NYTimes: Pakistan has lost control of Taliban tribal regions

Discussion in 'Current Affairs, News and Analysis' started by whitecity, Jan 22, 2006.

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  1. Hmmmm!

    I thought the NYT was only good for printing scurrillous untruths to discredit the Bush Administration. Suddenly you've started waving their articles to support your agenda. Is this a scurillious untruth that you like? Funny that.


    Oh. And another point.

    If "Pakistan has [truely] lost control of Taliban tribal regions", it seems more like an argument for a US invasion of Pakistan than a justification to lob a PGM into a house here and a house there. Now, are you going to invade Pakistan before or after Iran? Before or after Syria?

    Let's just look at Pakistan's credentials in the US 'reason for war' tick-card:
    Tick - Islamic state?
    Tick - Possessor of WMD? (Irrefutably and current not projected)
    Tick - Un-democratic leadership?
    Tick - Direct connection with 9/11?
    Tick - Safe haven for al-Qaida?
    X - Oil rich state?

    Bar the last one, looks like an open and shut case for invasion to me.

  2. Believe it or not they came out today for striking Iran. Must be because Hilary said we should yesterday. Its all politics. If we hit Iran tonight, tomarrow they would be berating Bush for doing it.
  3. Tomahawk6;

    I took a look at the NYT website and found an editorial. It presumes to lecture the Russian and Chinese governments that they must oppose Iranian control of the nuclear fuel cycle in word and deed. http://www.nytimes.com/2006/01/22/opinion/22sun2.html

    I couldn't find anything in the NYT online that explicitly advocated a strike on Iran. Have you got a link?

    NYT and the Washington Post, it seems to me, are "semi-official" voices of the Washington establishment somewhat similar to, say, Pravda during the Brezhnev years.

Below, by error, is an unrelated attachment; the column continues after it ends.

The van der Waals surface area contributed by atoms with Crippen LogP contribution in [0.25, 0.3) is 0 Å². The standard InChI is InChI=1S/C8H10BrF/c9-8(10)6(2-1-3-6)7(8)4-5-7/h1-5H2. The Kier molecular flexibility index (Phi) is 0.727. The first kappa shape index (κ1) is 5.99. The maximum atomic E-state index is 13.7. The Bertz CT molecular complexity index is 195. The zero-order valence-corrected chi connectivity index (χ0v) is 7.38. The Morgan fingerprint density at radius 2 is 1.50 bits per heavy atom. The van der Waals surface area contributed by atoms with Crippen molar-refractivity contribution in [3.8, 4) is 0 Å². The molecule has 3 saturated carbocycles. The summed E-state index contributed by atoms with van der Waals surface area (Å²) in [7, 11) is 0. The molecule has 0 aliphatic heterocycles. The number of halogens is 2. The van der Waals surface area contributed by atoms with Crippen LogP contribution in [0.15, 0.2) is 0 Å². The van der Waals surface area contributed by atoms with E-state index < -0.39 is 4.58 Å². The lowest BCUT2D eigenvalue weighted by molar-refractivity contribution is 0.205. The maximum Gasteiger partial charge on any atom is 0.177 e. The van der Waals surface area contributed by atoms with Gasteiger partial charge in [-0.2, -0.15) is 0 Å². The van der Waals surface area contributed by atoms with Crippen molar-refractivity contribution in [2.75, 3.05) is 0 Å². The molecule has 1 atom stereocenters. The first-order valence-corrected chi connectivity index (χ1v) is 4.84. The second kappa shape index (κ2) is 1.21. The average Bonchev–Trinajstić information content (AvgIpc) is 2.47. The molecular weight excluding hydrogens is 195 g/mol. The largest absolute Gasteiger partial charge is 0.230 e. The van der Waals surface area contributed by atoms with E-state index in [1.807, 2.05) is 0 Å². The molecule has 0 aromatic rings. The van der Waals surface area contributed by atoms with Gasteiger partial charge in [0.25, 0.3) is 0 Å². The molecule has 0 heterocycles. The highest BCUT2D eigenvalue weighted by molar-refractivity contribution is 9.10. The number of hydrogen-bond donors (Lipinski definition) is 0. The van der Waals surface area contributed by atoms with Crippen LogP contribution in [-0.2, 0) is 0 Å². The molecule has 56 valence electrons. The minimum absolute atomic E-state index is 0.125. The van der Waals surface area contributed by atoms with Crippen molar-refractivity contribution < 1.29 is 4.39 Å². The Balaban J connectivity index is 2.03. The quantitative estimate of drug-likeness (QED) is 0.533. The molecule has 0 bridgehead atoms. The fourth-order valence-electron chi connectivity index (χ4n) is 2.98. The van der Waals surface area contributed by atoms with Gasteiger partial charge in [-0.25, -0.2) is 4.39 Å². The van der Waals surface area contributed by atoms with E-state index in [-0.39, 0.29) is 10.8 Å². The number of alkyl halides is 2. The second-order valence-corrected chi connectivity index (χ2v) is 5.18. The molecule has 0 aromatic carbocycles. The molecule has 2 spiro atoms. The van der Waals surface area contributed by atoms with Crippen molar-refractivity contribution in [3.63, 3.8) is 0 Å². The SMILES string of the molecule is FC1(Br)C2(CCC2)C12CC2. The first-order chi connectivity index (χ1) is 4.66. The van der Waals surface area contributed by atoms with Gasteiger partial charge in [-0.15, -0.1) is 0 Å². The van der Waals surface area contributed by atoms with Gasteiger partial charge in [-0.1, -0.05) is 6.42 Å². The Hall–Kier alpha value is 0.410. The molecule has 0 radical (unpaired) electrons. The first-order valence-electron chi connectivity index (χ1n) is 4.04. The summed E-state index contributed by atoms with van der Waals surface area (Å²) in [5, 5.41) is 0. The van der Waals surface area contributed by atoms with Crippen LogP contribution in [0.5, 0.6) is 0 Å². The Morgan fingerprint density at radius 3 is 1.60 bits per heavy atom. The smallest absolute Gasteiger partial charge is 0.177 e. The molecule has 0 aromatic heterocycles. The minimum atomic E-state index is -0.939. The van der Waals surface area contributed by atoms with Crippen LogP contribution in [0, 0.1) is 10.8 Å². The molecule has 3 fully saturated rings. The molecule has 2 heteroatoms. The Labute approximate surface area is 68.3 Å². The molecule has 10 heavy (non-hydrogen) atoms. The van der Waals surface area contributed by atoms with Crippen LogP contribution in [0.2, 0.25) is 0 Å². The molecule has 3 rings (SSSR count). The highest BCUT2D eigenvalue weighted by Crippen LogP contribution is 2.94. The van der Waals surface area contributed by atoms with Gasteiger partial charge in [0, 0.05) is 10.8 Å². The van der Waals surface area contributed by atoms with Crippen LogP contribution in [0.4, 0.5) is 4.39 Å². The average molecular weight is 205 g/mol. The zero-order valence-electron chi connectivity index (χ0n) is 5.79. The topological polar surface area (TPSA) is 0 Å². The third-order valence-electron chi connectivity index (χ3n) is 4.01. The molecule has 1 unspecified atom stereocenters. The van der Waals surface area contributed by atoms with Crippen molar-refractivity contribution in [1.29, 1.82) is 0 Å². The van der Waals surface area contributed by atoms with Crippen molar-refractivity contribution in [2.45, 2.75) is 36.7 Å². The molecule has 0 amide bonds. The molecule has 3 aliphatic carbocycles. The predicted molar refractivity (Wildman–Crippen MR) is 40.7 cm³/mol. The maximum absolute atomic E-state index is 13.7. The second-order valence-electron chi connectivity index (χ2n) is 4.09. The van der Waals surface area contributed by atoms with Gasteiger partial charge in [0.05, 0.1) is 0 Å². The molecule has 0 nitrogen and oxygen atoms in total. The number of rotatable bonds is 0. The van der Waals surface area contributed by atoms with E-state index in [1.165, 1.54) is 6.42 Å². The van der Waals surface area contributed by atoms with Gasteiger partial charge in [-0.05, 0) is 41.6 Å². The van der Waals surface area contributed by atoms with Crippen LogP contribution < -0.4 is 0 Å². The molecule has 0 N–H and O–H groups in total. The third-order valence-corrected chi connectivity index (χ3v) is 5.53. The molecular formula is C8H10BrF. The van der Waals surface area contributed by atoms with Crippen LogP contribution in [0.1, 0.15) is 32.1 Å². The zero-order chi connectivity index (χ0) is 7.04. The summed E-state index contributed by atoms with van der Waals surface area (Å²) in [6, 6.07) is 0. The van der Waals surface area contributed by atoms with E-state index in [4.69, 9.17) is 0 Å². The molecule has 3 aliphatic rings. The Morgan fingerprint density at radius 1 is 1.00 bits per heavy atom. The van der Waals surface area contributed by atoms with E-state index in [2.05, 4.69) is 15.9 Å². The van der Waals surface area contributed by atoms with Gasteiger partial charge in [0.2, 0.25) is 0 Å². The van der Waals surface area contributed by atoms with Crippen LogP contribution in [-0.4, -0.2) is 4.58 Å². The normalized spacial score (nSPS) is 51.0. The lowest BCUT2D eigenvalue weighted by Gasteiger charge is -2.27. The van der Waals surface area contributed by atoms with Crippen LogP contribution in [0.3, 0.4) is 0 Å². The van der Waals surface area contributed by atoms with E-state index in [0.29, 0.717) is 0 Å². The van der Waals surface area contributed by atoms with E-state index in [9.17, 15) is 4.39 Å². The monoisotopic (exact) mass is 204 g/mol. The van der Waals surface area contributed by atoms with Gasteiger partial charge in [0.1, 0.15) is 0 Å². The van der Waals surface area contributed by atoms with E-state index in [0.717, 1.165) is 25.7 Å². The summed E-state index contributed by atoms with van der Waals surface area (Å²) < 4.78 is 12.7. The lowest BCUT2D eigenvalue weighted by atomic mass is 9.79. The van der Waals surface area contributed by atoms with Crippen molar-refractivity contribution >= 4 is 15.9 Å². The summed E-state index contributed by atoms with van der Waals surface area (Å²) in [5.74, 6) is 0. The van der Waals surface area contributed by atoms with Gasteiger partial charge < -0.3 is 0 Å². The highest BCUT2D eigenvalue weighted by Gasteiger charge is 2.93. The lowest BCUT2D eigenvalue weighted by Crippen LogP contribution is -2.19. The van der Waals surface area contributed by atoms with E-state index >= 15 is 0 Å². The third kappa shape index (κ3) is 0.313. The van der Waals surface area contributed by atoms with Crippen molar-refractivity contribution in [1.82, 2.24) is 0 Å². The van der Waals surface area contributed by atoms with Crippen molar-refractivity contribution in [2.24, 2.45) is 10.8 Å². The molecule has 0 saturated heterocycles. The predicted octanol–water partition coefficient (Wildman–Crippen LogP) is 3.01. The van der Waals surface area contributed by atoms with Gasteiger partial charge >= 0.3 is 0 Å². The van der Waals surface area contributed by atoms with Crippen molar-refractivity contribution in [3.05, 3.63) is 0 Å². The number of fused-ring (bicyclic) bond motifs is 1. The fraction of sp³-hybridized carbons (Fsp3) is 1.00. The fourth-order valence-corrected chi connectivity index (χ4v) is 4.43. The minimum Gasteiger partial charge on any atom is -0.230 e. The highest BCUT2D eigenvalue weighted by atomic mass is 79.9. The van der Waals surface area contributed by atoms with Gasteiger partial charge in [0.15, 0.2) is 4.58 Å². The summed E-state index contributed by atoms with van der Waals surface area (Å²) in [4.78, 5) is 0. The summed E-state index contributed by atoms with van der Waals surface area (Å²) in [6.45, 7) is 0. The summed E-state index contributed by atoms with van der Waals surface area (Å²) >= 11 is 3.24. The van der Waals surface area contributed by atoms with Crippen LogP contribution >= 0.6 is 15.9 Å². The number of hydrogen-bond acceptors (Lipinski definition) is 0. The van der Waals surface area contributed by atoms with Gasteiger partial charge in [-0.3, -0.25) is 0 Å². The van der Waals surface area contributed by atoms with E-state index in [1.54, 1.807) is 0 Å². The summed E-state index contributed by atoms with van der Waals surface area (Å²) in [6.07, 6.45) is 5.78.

If either of them openly come out for an assault on Iran we could then infer that the attack would soon follow.
  4. Andy Pipkin
    I think that Crab was refering to American Dominiion as the Troll.
    Although AD being an Opinionated idiot most of the time, would that exclude, or make him a Troll?

    Personally I find his rants more boring than anything else.
  5. ID, my comment was a bit tongue-in-cheek, coming after papercut's listing of various tin-foil hat conspiracy sites.
  6. NYT link. One point of fact NK did not unfreeze its program in 2003, rather they never had it frozen which is how they came up with a nuclear weapon.


    Hillary's speech.

    Published: January 19, 2006

    Senator Hillary Rodham Clinton last night criticized the Bush administration for its response to Iran's nuclear program, saying it had chosen to "downplay" the crisis over the past several years.

    In a speech at Princeton University, Mrs. Clinton, a New York Democrat, joined the Bush administration's call for sanctions against Iran, and also said that the threat of military action against nuclear sites should not be ruled out.

    But she was critical of the administration for letting European nations take the lead in negotiations over the last several years.

    "I believe that we lost critical time in dealing with Iran because the White House chose to downplay the threats and to outsource the negotiations," Ms. Clinton said, according to a transcript of the speech published by The Daily Princetonian. "I don't believe you face threats like Iran or North Korea by outsourcing it to others and standing on the sidelines."

    Since 2002 Britain, France and Germany have led talks meant to assure that Tehran's nuclear program would not give it the capacity to build weapons. The three countries last week declared that Iran's decision to resume nuclear research had brought the talks to an end, and, with the United States in support, asked that the matter be sent to the United Nations Security Council for possible action.